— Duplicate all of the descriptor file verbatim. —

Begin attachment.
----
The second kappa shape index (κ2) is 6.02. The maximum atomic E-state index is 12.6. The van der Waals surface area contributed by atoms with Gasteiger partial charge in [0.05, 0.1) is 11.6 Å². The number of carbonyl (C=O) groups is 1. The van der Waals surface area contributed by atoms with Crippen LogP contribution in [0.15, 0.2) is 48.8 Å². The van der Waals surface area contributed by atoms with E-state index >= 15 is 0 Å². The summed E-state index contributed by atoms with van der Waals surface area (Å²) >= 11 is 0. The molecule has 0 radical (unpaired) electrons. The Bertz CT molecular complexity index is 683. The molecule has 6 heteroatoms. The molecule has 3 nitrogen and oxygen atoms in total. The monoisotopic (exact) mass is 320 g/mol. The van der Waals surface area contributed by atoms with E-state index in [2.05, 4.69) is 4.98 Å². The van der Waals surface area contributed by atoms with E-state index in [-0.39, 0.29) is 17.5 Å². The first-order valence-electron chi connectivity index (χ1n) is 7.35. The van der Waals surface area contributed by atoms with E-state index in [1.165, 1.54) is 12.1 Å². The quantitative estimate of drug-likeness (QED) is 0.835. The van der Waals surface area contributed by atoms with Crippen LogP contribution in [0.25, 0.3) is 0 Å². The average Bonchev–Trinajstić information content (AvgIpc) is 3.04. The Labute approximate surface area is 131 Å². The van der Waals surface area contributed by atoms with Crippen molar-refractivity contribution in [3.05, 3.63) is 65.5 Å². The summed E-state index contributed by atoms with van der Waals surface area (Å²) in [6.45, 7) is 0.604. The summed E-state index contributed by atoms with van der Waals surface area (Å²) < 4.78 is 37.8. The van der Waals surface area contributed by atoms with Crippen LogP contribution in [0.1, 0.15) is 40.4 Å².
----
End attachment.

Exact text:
The second kappa shape index (κ2) is 6.02. The maximum atomic E-state index is 12.6. The van der Waals surface area contributed by atoms with Gasteiger partial charge in [0.05, 0.1) is 11.6 Å². The number of carbonyl (C=O) groups is 1. The van der Waals surface area contributed by atoms with Crippen LogP contribution in [0.15, 0.2) is 48.8 Å². The van der Waals surface area contributed by atoms with E-state index >= 15 is 0 Å². The summed E-state index contributed by atoms with van der Waals surface area (Å²) >= 11 is 0. The molecule has 0 radical (unpaired) electrons. The Bertz CT molecular complexity index is 683. The molecule has 6 heteroatoms. The molecule has 3 nitrogen and oxygen atoms in total. The monoisotopic (exact) mass is 320 g/mol. The van der Waals surface area contributed by atoms with E-state index in [2.05, 4.69) is 4.98 Å². The van der Waals surface area contributed by atoms with E-state index in [-0.39, 0.29) is 17.5 Å². The first-order valence-electron chi connectivity index (χ1n) is 7.35. The van der Waals surface area contributed by atoms with E-state index in [1.165, 1.54) is 12.1 Å². The quantitative estimate of drug-likeness (QED) is 0.835. The van der Waals surface area contributed by atoms with Crippen LogP contribution in [0.25, 0.3) is 0 Å². The average Bonchev–Trinajstić information content (AvgIpc) is 3.04. The Labute approximate surface area is 131 Å². The van der Waals surface area contributed by atoms with Crippen molar-refractivity contribution in [3.05, 3.63) is 65.5 Å². The summed E-state index contributed by atoms with van der Waals surface area (Å²) in [6.45, 7) is 0.604. The summed E-state index contributed by atoms with van der Waals surface area (Å²) < 4.78 is 37.8. The van der Waals surface area contributed by atoms with Crippen LogP contribution in [0.1, 0.15) is 40.4 Å².